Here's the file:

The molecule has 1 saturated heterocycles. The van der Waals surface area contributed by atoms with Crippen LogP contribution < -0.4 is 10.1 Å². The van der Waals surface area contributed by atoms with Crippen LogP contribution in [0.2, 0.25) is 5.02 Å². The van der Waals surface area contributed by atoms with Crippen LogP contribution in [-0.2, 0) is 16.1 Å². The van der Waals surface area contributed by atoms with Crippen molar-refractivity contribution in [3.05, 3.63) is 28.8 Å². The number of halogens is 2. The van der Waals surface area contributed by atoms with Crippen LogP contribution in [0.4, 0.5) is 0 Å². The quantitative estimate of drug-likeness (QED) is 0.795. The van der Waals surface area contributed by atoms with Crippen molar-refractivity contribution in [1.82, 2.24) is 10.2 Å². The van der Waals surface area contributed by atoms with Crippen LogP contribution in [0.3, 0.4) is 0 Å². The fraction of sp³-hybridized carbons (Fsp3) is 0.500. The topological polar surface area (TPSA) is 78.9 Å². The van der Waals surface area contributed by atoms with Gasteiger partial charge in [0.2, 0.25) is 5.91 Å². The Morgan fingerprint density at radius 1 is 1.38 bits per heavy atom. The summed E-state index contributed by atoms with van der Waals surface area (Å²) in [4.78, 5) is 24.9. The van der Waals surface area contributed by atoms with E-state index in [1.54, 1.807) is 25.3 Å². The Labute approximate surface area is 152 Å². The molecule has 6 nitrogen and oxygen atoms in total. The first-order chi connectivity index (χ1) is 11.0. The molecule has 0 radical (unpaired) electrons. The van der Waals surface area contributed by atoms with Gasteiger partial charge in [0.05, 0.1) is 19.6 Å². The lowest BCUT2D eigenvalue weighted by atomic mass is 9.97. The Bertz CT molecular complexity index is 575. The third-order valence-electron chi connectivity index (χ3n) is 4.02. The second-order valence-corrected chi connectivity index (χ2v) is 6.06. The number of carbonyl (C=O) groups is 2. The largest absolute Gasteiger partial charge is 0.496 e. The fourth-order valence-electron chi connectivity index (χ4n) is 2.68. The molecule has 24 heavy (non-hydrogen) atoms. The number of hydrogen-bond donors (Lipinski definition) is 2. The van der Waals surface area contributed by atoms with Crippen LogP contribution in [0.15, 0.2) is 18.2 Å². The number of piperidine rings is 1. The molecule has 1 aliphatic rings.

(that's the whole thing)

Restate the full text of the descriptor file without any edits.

The molecule has 1 saturated heterocycles. The van der Waals surface area contributed by atoms with Crippen LogP contribution < -0.4 is 10.1 Å². The van der Waals surface area contributed by atoms with Crippen LogP contribution in [0.2, 0.25) is 5.02 Å². The van der Waals surface area contributed by atoms with Crippen LogP contribution in [-0.2, 0) is 16.1 Å². The van der Waals surface area contributed by atoms with Crippen molar-refractivity contribution in [3.05, 3.63) is 28.8 Å². The number of halogens is 2. The van der Waals surface area contributed by atoms with Crippen LogP contribution in [0.4, 0.5) is 0 Å². The quantitative estimate of drug-likeness (QED) is 0.795. The van der Waals surface area contributed by atoms with Crippen molar-refractivity contribution in [1.82, 2.24) is 10.2 Å². The van der Waals surface area contributed by atoms with Crippen LogP contribution in [0.3, 0.4) is 0 Å². The fraction of sp³-hybridized carbons (Fsp3) is 0.500. The topological polar surface area (TPSA) is 78.9 Å². The van der Waals surface area contributed by atoms with Gasteiger partial charge in [0.2, 0.25) is 5.91 Å². The Morgan fingerprint density at radius 1 is 1.38 bits per heavy atom. The summed E-state index contributed by atoms with van der Waals surface area (Å²) in [4.78, 5) is 24.9. The van der Waals surface area contributed by atoms with E-state index in [1.54, 1.807) is 25.3 Å². The Labute approximate surface area is 152 Å². The molecule has 6 nitrogen and oxygen atoms in total. The first-order chi connectivity index (χ1) is 11.0. The molecule has 0 radical (unpaired) electrons. The van der Waals surface area contributed by atoms with Gasteiger partial charge in [0.05, 0.1) is 19.6 Å². The lowest BCUT2D eigenvalue weighted by atomic mass is 9.97. The Bertz CT molecular complexity index is 575. The third-order valence-electron chi connectivity index (χ3n) is 4.02. The second-order valence-corrected chi connectivity index (χ2v) is 6.06. The number of carbonyl (C=O) groups is 2. The largest absolute Gasteiger partial charge is 0.496 e. The fourth-order valence-electron chi connectivity index (χ4n) is 2.68. The molecule has 24 heavy (non-hydrogen) atoms. The number of hydrogen-bond donors (Lipinski definition) is 2. The van der Waals surface area contributed by atoms with Crippen LogP contribution in [0.15, 0.2) is 18.2 Å². The number of piperidine rings is 1. The molecule has 1 aliphatic rings.